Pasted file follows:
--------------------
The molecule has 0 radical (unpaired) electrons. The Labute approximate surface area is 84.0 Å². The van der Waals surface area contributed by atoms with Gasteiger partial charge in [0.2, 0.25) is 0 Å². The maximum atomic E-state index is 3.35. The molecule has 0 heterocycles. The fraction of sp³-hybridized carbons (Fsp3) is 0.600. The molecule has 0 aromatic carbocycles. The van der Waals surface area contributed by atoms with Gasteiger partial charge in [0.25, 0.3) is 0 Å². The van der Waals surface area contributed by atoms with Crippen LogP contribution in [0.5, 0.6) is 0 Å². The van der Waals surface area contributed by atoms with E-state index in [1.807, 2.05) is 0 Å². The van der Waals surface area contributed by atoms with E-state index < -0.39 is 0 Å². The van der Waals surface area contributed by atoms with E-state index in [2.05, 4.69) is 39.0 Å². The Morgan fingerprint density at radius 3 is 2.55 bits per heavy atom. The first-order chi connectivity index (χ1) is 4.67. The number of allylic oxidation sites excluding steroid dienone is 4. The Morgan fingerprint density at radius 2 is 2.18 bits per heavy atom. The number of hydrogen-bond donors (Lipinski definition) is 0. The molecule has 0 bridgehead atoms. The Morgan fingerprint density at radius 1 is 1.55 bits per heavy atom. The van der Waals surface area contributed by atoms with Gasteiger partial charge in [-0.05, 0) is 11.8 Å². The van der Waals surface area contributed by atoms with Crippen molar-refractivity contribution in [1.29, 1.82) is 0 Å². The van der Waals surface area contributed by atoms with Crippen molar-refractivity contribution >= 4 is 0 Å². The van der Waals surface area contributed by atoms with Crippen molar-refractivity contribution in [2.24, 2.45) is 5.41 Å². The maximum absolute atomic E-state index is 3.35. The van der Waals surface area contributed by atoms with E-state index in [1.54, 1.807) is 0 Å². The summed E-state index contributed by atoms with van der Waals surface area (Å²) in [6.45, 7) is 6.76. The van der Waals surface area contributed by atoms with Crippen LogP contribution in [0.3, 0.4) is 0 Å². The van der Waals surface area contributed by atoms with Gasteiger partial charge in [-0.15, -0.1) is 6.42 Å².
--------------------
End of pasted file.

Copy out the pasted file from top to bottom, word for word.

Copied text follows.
The molecule has 0 radical (unpaired) electrons. The Labute approximate surface area is 84.0 Å². The van der Waals surface area contributed by atoms with Gasteiger partial charge in [0.2, 0.25) is 0 Å². The maximum atomic E-state index is 3.35. The molecule has 0 heterocycles. The fraction of sp³-hybridized carbons (Fsp3) is 0.600. The molecule has 0 aromatic carbocycles. The van der Waals surface area contributed by atoms with Gasteiger partial charge in [0.25, 0.3) is 0 Å². The van der Waals surface area contributed by atoms with Crippen LogP contribution in [0.5, 0.6) is 0 Å². The van der Waals surface area contributed by atoms with E-state index in [1.807, 2.05) is 0 Å². The van der Waals surface area contributed by atoms with E-state index < -0.39 is 0 Å². The van der Waals surface area contributed by atoms with E-state index in [2.05, 4.69) is 39.0 Å². The Morgan fingerprint density at radius 3 is 2.55 bits per heavy atom. The first-order chi connectivity index (χ1) is 4.67. The number of allylic oxidation sites excluding steroid dienone is 4. The Morgan fingerprint density at radius 2 is 2.18 bits per heavy atom. The number of hydrogen-bond donors (Lipinski definition) is 0. The molecule has 0 bridgehead atoms. The Morgan fingerprint density at radius 1 is 1.55 bits per heavy atom. The van der Waals surface area contributed by atoms with Gasteiger partial charge in [-0.05, 0) is 11.8 Å². The van der Waals surface area contributed by atoms with Crippen molar-refractivity contribution in [1.29, 1.82) is 0 Å². The van der Waals surface area contributed by atoms with Crippen molar-refractivity contribution >= 4 is 0 Å². The van der Waals surface area contributed by atoms with Crippen molar-refractivity contribution in [2.24, 2.45) is 5.41 Å². The maximum absolute atomic E-state index is 3.35. The van der Waals surface area contributed by atoms with E-state index in [1.54, 1.807) is 0 Å². The summed E-state index contributed by atoms with van der Waals surface area (Å²) in [6.45, 7) is 6.76. The van der Waals surface area contributed by atoms with Crippen LogP contribution in [0.3, 0.4) is 0 Å². The van der Waals surface area contributed by atoms with Gasteiger partial charge in [-0.15, -0.1) is 6.42 Å².